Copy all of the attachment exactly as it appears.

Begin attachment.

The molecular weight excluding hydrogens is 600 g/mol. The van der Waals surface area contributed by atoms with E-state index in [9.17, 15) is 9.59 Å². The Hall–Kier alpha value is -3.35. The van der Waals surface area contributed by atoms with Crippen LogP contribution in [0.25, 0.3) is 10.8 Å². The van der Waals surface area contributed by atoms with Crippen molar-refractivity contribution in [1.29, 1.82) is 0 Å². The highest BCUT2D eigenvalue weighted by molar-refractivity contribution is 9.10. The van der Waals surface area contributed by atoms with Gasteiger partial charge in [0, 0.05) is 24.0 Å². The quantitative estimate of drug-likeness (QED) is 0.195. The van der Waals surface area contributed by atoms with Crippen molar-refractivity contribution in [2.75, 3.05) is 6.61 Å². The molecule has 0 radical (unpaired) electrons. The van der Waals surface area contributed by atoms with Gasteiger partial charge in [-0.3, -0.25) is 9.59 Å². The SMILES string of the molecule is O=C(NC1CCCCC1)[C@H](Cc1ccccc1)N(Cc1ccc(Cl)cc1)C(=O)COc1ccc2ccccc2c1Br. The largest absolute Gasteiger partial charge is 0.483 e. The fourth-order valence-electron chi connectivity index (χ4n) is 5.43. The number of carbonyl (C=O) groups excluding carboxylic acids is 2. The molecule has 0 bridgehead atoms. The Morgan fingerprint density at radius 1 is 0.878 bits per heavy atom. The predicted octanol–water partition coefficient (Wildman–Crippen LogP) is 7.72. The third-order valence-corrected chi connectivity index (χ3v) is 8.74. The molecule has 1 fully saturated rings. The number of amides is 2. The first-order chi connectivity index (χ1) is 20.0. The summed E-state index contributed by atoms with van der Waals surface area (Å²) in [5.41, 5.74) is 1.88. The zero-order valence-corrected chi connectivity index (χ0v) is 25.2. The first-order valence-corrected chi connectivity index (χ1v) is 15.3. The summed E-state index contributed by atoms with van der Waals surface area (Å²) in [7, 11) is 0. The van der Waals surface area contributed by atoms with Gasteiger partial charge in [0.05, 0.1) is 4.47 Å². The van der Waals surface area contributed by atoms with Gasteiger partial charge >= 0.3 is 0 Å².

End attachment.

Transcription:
The molecular weight excluding hydrogens is 600 g/mol. The van der Waals surface area contributed by atoms with E-state index in [9.17, 15) is 9.59 Å². The Hall–Kier alpha value is -3.35. The van der Waals surface area contributed by atoms with Crippen LogP contribution in [0.25, 0.3) is 10.8 Å². The van der Waals surface area contributed by atoms with Crippen molar-refractivity contribution in [1.29, 1.82) is 0 Å². The highest BCUT2D eigenvalue weighted by molar-refractivity contribution is 9.10. The van der Waals surface area contributed by atoms with Gasteiger partial charge in [0, 0.05) is 24.0 Å². The quantitative estimate of drug-likeness (QED) is 0.195. The van der Waals surface area contributed by atoms with Crippen molar-refractivity contribution in [2.75, 3.05) is 6.61 Å². The molecule has 0 radical (unpaired) electrons. The van der Waals surface area contributed by atoms with Gasteiger partial charge in [-0.3, -0.25) is 9.59 Å². The SMILES string of the molecule is O=C(NC1CCCCC1)[C@H](Cc1ccccc1)N(Cc1ccc(Cl)cc1)C(=O)COc1ccc2ccccc2c1Br. The largest absolute Gasteiger partial charge is 0.483 e. The fourth-order valence-electron chi connectivity index (χ4n) is 5.43. The number of carbonyl (C=O) groups excluding carboxylic acids is 2. The molecule has 0 bridgehead atoms. The Morgan fingerprint density at radius 1 is 0.878 bits per heavy atom. The predicted octanol–water partition coefficient (Wildman–Crippen LogP) is 7.72. The third-order valence-corrected chi connectivity index (χ3v) is 8.74. The molecule has 1 fully saturated rings. The number of amides is 2. The first-order chi connectivity index (χ1) is 20.0. The summed E-state index contributed by atoms with van der Waals surface area (Å²) in [5.41, 5.74) is 1.88. The zero-order valence-corrected chi connectivity index (χ0v) is 25.2. The first-order valence-corrected chi connectivity index (χ1v) is 15.3. The summed E-state index contributed by atoms with van der Waals surface area (Å²) in [7, 11) is 0. The van der Waals surface area contributed by atoms with Gasteiger partial charge in [0.05, 0.1) is 4.47 Å². The van der Waals surface area contributed by atoms with Gasteiger partial charge >= 0.3 is 0 Å².